I fell in love for the very first time when I was three years old. No, it wasn’t the cute kid who played next to me in the sandpit at the park. It was with an older man, who had a fast car. The downside of course, was that it was doomed from the start, seeing as he was totally 2D. Little Kimi had encountered her very first animé, and its name was Speed Racer. Kimi-chan sat down faithfully, brushing aside Big Bird and Scooby Doo to tune in to watch Speed do his best against Racer X, have his Pops fuss at him, and the antics of little brother Spritle and his pet chimpanzee. With its roaring race cars and action adventure format, I was, like many a child, riveted. Speed racer’s story has been brought “up to date” and remade into new TV series and film adaptations, but it simply was not the same.
Then, a gift as it were, came from on high. Or rather, Digital Manga decided to publish the original manga that the original animé and the later incarnations were based on. I read it via Emanga first, and then got the box set. It is over there <<<<<< sitting on my shelf. My son kept greedily looking at the box. I let him read the Emanga version, because that collector’s box set is MINE. Now he wants one too. Why? Well, I asked him, and his reply was rather simple. “Speed looks like a regular guy, and he has a really cool car. His dad is nice, and makes race cars, but doesn’t want him to race, but I think he is proud of him. Plus there is a guy who looks like an alien but is really a racer in disguise, who Speed has to beat. And other bad guys, who want to steal a special engine and other stuff. I like the vrrrrrrrrrrrrrrroooooooooooooooooooooommmmmmmmmmmm mmmmm bits too, where the cars go really fast.” Ha, what did you expect? He’s 7 and its about a guy and car racing! I felt pretty much the same as a kid, myself.
As an adult, I can see the flaws all too clearly in the manga however. Not with DMP’s presentation, but rather the execution of the stories by creator Tatsuo Yoshida. The stories are a bit simple in comparison to the multi layered shonen offerings of today, and the characters are not very deeply developed either. It’s all very typical of 1960’s comics though, so not a particular failing of this manga per se, more of a lack of detail that modern readers have come to expect as the modern graphic novel came of age. What IS problematic is the way some of the stories conclude. Occasionally, a previously frenetic arc will just abruptly conclude, leaving a rushed feeling in place, especially in the story Challenge of the Masked Racer. Now, my son did not notice this, but, as a kid, he admittedly does not have as sophisticated a palate as an adult long time manga reader. Having said this, it IS a shonen piece, not aimed directly at the adult market at all, though due to nostalgia factor, it certainly has appeal. As a a light romp into adventure land, this works great. No cosmically weighty issues here, no deep angst, and definitely no philosophical issues weight this down.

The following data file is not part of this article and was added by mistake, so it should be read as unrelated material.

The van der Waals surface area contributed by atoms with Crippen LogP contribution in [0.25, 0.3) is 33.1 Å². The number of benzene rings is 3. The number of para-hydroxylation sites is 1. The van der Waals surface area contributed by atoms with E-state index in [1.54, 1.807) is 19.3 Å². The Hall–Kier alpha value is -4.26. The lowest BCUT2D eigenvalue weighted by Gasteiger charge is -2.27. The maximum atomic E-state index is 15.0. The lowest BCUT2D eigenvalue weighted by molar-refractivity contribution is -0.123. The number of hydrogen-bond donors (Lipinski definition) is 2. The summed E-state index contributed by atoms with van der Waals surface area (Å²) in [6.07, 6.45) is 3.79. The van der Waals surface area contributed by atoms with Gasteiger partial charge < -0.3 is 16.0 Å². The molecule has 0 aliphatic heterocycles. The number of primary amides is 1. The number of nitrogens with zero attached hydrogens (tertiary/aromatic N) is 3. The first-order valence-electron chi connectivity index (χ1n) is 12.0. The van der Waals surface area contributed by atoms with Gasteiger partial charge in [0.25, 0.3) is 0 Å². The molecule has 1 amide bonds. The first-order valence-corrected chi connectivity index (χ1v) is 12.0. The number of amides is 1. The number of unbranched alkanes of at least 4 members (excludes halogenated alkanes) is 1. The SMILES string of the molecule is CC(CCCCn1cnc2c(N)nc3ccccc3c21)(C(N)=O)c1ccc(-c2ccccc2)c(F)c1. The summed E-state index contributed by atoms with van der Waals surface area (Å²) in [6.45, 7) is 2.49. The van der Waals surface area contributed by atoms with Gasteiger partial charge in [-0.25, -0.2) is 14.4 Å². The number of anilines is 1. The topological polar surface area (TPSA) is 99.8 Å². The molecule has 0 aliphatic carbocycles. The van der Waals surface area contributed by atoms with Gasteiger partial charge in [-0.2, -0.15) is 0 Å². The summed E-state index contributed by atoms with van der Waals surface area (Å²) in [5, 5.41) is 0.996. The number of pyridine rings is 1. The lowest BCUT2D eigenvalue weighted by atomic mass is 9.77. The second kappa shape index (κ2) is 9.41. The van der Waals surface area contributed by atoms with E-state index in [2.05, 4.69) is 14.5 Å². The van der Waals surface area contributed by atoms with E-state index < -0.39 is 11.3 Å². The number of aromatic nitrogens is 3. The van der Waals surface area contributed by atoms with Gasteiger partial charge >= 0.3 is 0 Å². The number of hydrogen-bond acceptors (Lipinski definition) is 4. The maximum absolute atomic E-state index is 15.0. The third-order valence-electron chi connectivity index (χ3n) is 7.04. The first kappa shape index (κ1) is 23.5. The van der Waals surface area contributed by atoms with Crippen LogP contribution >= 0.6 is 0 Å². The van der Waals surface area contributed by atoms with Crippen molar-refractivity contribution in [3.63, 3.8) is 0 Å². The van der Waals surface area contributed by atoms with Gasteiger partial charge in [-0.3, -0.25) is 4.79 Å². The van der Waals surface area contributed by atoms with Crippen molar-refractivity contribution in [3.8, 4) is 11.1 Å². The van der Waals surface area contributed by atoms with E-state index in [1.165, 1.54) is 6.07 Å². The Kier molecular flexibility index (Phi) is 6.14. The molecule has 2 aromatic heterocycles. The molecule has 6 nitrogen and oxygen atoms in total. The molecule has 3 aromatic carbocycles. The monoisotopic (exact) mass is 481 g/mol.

Presentation wise, this is beautiful. Two dustjacketed hardback books in a very sturdy cardboard box that looks like it will withstand the books being taken in and out in case you want to read and re-read these. The names of the characters conform to the US version of the animé, rather than the Japanese originals, but given that everything else is intact and it is aimed at the English speaking market who are likely to know them by these names thanks to TV and film, I’ll let that slide. The “back to front” native manga format is preserved, as is the colour introduction tot he set over the first several pages of both volumes. Befitting the “Platinum” name of the imprint, the paper stock is high quality and the binding is something that I have not seen the like of in quite some time. I’ll say this, the pages will NOT fall out any time soon, if ever. The spine is made so that the pages turn easily, without creasing or creaking, which is just as well due to the bulk of the volumes.
Volume one contains 6 adventures taking us from Speed’s very first adventure onward: The Great Plan, Challenge of the Masked Racer, Race for Revenge, and the Fire Race. Volume two is slightly longer and the stories continue on from where the previous volume’s story arc ends with The True Spirit of a Racer, The Desperate Desert Race, The Secret Engine, The Secret of the Golden Arrow, The Black Test Car, and Race to Fire Island. Now, the two books have a grand total of 700 pages between them, and one might be forgiven for thinking that these might be hard back bunko sized books, but you’d be mistaken. These hardbacks are are the same size as many of the best seller thriller hard back editions my husband is fond of. Truthfully, it looks like this signature line s intended to be a collectible that can be read, enjoyed, and admired. At the current price of just over $26 at Amazon.com (£25.49 at Amazon.co.uk) , it works out to a very reasonable $0.037 cents (£0.036) per page. This price reduction from the original $40 RRP also puts in the the right price bracket for gift giving, perfect for the nostalgia buffs of the 60’s and 70’s as well as the cartoon loving or car mad fanboy or girl of any age.